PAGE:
Marriott International occupies 900,000 square feet of office space in Bethesda, but CEO Arne Sorenson told the Washington Post last month that the hotel chain with more than $12 billion in annual revenue “will be moving.” Sorenson said he still wants the company to stay in the D.C. region, and made more comments sure to make Arlington real estate owners’ ears perk up.
“I think it’s essential we be accessible to Metro and that limits the options,” Sorenson told the Post’s Jonathan O’Connell. “I think as with many other things our younger folks are more inclined to be Metro-accessible and more urban.”
Sorenson also said Marriott has engaged with “local leaders,” but the company won’t move for several years; its lease in Bethesda expires in 2022.
A giant tenant like Marriott doesn’t come to market very often, and it would be a huge get for Arlington Economic Development, which is still reeling from the impending loss of some large tenants like the National Science Foundation. If the hotel chain moves its headquarters to Arlington, it could occupy almost triple the combined space of recently touted deals for Accenture (90,000 square feet in Ballston), CNA (175,000 square feet in Clarendon) and Graham Holdings (35,000 square feet in Rosslyn).
“Because Marriott is, from what I’m reading, a 700,000-800,000-square-foot group, they would sign a long-term deal with probably some new construction,” Arlington Chamber of Commerce Chairman Kevin Shooshan told ARLnow.com today. Shooshan is also the vice president of Shooshan Company, a Ballston-based real estate firm. “Because of the size of that deal, it’s very attractive to everyone involved in the real estate market. Marriott has good credit. It would be twice the size of [Rosslyn-based] Corporate Executive Board. All parties on the commercial side are interested.”
Shooshan said the number of jobs Marriott would bring — more than 2,000 work in Bethesda — could be a boon for the county’s economy, including the added employee spending on retail, restaurants and housing. Another benefit would be the real estate revenue. Arlington’s commercial real estate market has stagnated in recent years, and landing Marriott would be a financial windfall.
“A headquarters tenant like that brings in tens of millions of dollars in real estate taxes over a 10-15 year lease term,” Shooshan said, “and hopefully that term turns into a true long term headquarters location, resulting in hundreds of millions, not to mention more sales and entertainment spending, more residents, more traffic for hotels, restaurants, etc.”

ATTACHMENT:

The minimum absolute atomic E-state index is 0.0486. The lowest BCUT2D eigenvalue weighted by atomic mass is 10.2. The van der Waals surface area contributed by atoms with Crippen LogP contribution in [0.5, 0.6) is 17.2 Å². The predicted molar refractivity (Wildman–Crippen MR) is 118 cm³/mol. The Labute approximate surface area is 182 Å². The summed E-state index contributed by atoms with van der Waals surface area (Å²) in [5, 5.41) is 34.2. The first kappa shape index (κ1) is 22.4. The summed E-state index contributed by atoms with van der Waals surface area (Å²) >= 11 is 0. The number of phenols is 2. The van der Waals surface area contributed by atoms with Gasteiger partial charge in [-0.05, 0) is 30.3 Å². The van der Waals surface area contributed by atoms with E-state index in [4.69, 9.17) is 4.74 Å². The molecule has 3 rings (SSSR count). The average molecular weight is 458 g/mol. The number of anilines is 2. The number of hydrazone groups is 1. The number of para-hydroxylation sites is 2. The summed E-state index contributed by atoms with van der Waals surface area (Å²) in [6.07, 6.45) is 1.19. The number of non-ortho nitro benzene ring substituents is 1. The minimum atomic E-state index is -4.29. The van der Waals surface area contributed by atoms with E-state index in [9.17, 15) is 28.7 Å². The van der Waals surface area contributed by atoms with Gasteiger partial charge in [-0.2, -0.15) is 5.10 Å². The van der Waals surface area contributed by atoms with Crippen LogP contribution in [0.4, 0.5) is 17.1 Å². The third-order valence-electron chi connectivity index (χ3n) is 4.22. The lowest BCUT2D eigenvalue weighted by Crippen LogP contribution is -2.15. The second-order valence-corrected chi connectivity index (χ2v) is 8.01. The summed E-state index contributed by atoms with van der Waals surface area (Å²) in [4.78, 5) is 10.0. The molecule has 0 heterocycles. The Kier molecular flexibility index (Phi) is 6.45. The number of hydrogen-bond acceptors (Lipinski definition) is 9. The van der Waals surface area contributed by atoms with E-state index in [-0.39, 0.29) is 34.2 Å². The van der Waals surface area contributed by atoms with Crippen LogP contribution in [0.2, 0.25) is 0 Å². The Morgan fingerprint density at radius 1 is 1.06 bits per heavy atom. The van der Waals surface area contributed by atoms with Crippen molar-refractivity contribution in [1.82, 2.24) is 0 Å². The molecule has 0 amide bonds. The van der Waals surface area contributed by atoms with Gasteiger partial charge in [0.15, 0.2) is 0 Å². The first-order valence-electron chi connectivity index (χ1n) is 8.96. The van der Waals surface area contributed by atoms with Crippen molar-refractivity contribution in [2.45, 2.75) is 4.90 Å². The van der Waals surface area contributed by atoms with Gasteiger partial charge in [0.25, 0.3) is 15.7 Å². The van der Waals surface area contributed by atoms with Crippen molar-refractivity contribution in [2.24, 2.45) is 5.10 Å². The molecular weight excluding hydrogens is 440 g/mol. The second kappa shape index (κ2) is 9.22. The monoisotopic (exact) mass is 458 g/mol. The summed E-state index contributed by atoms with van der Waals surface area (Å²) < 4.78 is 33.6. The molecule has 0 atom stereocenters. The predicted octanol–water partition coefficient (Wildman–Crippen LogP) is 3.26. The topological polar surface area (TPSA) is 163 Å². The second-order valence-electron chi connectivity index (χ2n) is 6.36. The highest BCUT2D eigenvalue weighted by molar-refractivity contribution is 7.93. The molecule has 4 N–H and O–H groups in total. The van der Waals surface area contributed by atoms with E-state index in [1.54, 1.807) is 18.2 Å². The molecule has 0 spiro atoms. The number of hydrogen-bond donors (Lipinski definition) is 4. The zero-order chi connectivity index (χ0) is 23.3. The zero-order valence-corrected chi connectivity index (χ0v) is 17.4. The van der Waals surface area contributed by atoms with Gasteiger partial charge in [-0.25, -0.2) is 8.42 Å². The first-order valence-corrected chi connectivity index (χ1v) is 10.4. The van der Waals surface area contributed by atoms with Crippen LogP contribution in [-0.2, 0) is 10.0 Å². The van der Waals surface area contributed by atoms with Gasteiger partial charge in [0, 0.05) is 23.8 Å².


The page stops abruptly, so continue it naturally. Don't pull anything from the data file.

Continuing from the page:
Where could Marriott go in Arlington? Real estate publication Bisnow created a list of 16 potential places it could relocate in the D.C. area that fit its criteria, and four are in Arlington:
- The site of the Key Bridge Marriott in Rosslyn, the longest continually operating Marriott in the company’s portfolio
- 1812 N. Moore Street, the Monday Properties skyscraper in Rosslyn that opened in October 2013 but still sits vacant. That building holds 560,000 square feet, so it could be paired with planned, 513,000-square-foot redevelopment of 1400 Key Blvd just steps away
- PenPlace in Pentagon City, a sprawling, 2.1 million-square-foot planned office park owned by Vornado and already approved by the Arlington County Board
- Crystal City, where Vornado owns a number of office towers that are already vacant and ripe for redevelopment
Arlington Economic Development spokeswoman Cara O’Donnell couldn’t confirm if AED or anyone else from the county have been in talks with Marriott. She did, however, make it known that Arlington will be lobbying hard for the hotel powerhouse.
“Marriott’s corporate headquarters would be an ideal fit for Arlington,” O’Donnell said in an email. “We are known for our urban villages and metro accessibility, which have been cited as important factors both in Marriott’s search criteria and in hiring and retaining the best workforce.
“Arlington has several existing and build-to suit sites that accommodate Marriott’s needs for a corporate campus,” she added. “Additionally, Arlington is also already home to nine Marriott properties and 3,300 Marriott rooms. These factors all demonstrate Arlington would be a model location for a headquarters of a premier hotel operator.”
Marriott is expected to have its pick of just about every local jurisdiction, in Maryland, the District and Virginia. We’re told also Tysons Corner figures to be a premiere player with its new Metro stops and massive redevelopment plans.
Marriott’s decision is several years away, and the competition will only get fiercer. Although AED would not comment on what type of package it would offer Marriott, it’s worth looking at what CEB received in exchange for simply staying in the county and the state: $4.5 million from the governor’s office, $5 million from the Virginia Economic Development Fund and a pledge from Arlington County to match any funding for infrastructure improvements.
CEB’s 15 stories in the under-construction tower that will bear its namesake will contain 350,000 square feet of floor area. Marriott should occupy at least twice that. Wherever it goes, it likely will see a significant financial commitment from its new home.
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